Inundated with art:
Holly E. Hughes, curator
By Jessica Keltz
A typical day for Holly E. Hughes, associate curator at the Albright-Knox Art Gallery, might include taking donors for private tours of the gallery, working away in front of a computer screen, or driving a visiting artist to Niagara Falls.
Another typical day might involve escorting a piece of artwork traveling by climate-controlled truck to Houston or by cargo plane from Switzerland.
Hughes began working at the gallery eight years ago as an unpaid intern after finishing her undergraduate work in photography and art history at Buffalo State College. After she was offered a full-time assistant job, she decided to work toward her master’s degree part-time, graduating from UB with years of experience under her belt.
“It took me four years to get my master’s,” she says. “It was tough because I was inundated with art 24/7, and I felt so exhausted by it. But I think it really helped me too.” As she explains, “I was already thinking about art in a very different way [than other graduate students] because I was working on exhibitions.”
Hughes’s job has taken her to China, Scotland, and to art fairs all over the United States. But one of her best memories takes place right here in Buffalo, where she introduced Spencer Tunick to the Central Terminal, setting the stage for a powerful work of photography.
Hughes recalls that the project’s genesis was in Bodily Space: New Obsessions in Figurative Sculpture, an exhibit she organized that featured Tunick’s work, which most notably consists of photographs of hundreds of nude people posed in unexpected settings. When Tunick came to town for the exhibit’s opening, Hughes said she would take him around town to scout “installations,” plural. “But the only idea I had in my heart was the Central Terminal,” she says.
“When they walked into the building, their jaws dropped,” she says of Tunick and the rest of their party, who saw no need to look anyplace else after viewing the vacant Art Deco masterpiece on Buffalo’s East Side. Hughes later helped recruit participants for the photo shoot and organized the event, which attracted 1,000 volunteers.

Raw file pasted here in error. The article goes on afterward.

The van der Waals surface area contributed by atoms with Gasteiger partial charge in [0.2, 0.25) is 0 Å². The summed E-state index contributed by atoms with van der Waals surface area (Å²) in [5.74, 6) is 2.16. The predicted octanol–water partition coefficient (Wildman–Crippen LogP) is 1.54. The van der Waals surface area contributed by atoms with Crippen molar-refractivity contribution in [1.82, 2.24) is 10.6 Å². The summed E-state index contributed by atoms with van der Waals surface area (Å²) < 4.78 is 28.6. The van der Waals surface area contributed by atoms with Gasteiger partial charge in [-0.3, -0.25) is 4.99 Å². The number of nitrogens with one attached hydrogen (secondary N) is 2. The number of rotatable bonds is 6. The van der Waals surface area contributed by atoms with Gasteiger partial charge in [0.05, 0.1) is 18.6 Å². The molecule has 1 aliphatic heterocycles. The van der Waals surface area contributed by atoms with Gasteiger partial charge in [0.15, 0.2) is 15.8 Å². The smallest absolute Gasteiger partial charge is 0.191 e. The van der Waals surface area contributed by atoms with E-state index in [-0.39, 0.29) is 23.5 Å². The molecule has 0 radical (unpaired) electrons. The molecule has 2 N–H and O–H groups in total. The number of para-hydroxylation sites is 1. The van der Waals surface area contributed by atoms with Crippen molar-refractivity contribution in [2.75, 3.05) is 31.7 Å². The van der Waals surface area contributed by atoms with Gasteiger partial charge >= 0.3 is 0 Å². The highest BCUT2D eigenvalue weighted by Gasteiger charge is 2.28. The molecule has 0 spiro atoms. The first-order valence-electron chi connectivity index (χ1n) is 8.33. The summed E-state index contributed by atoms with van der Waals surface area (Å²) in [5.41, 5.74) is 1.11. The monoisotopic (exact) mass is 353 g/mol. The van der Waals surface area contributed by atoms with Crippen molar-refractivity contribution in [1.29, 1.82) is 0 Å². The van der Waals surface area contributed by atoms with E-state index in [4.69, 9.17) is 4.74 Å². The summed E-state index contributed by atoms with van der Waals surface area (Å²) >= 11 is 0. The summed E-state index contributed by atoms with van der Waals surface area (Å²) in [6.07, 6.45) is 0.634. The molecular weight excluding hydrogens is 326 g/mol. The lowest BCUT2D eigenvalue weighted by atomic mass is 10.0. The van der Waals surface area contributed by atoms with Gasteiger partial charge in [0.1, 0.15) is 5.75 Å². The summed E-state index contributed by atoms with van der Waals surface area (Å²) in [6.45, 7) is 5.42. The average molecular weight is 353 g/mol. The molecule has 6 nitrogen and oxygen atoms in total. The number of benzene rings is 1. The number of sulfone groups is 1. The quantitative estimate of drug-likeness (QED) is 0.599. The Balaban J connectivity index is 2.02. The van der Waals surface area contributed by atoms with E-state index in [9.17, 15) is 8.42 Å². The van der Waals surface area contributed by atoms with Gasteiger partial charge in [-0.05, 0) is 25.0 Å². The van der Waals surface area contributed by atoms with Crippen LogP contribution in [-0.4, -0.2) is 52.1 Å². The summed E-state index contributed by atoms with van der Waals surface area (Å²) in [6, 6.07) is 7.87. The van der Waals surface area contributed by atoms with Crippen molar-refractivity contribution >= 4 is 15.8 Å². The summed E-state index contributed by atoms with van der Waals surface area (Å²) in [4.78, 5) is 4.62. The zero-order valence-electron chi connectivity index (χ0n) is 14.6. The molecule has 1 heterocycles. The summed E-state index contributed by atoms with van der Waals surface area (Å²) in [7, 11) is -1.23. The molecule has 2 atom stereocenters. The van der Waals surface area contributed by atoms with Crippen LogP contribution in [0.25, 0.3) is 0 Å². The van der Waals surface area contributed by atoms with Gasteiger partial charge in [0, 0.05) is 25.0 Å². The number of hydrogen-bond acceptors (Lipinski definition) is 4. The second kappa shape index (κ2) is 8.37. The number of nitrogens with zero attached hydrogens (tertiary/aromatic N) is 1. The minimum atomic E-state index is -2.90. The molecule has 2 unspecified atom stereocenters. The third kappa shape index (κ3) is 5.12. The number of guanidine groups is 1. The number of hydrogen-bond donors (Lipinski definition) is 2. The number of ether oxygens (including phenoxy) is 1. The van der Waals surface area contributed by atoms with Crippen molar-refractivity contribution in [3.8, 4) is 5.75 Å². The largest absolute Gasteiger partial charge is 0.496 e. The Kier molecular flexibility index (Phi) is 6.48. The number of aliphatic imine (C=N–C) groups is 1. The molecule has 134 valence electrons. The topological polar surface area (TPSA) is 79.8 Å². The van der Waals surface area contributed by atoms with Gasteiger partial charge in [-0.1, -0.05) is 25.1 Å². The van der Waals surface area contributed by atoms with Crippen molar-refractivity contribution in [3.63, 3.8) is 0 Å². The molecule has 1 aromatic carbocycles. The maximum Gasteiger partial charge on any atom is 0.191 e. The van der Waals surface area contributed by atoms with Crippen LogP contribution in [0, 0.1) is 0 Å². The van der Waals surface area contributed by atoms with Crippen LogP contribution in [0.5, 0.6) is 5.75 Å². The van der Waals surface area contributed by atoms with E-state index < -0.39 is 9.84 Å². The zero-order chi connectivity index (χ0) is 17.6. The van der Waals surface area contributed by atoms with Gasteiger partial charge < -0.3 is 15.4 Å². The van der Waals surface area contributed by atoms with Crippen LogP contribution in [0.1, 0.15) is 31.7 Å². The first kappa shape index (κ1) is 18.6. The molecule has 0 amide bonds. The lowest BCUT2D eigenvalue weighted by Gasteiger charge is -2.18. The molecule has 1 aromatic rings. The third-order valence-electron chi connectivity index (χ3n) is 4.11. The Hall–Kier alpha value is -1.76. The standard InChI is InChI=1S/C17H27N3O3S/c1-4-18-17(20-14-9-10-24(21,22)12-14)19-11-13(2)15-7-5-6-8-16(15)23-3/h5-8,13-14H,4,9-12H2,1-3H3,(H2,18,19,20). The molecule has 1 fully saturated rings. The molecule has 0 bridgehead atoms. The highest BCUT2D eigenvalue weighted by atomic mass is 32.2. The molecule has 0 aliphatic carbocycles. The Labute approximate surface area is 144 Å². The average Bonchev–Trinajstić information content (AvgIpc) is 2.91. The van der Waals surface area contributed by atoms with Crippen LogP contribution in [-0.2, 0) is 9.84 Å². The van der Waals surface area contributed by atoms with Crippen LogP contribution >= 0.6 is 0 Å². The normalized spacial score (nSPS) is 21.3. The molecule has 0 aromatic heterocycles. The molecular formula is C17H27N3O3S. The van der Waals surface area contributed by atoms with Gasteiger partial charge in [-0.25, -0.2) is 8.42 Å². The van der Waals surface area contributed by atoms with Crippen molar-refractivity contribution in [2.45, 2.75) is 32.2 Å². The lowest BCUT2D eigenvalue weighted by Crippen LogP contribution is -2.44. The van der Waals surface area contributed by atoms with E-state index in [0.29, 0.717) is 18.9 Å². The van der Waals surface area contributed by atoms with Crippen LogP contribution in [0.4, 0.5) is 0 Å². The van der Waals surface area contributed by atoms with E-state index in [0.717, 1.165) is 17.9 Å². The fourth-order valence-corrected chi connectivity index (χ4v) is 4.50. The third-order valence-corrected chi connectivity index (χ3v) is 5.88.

Other exhibits Hughes has worked to organize include The Wall, a massive display of contemporary Chinese art that took almost three years to organize and was the largest of its kind in the U.S. when it debuted last fall, and Chuck Close: Self-Portraits 19672005, which ended in October.
A Southtowns native who currently resides in the city, Hughes says people she meets are often surprised that she hails from the area, and she doesn’t understand why. She also has little patience for people who don’t see the beauty in Buffalo that she, and the artists she escorts around town, find all around them here. “If I was giving up on the city, I’d be giving up on who I am and where I’m from and I’m not okay with that,” Hughes observes. When she takes visitors for tours, she says, “I get to show off the city, and they are always in awe.”
Sometimes, Hughes says, long workdays, funding pressures, and constant travel can make her schedule seem grueling. But ultimately, she believes, nothing beats working in an architectural landmark full of amazing art.
“Even on my worst day,when I’m so disgruntled, I pull up and I look at the building, and I’m just amazed,” she says. “I’m surrounded by great art all day. It doesn’t get any better than that.”
Jessica Keltz is a former journalist and recent graduate of UB Law who works as Downtown Living Coordinator at Buffalo Place, Inc. In her spare time, she tutors Somali refugee children, skates, and explores the city on foot.
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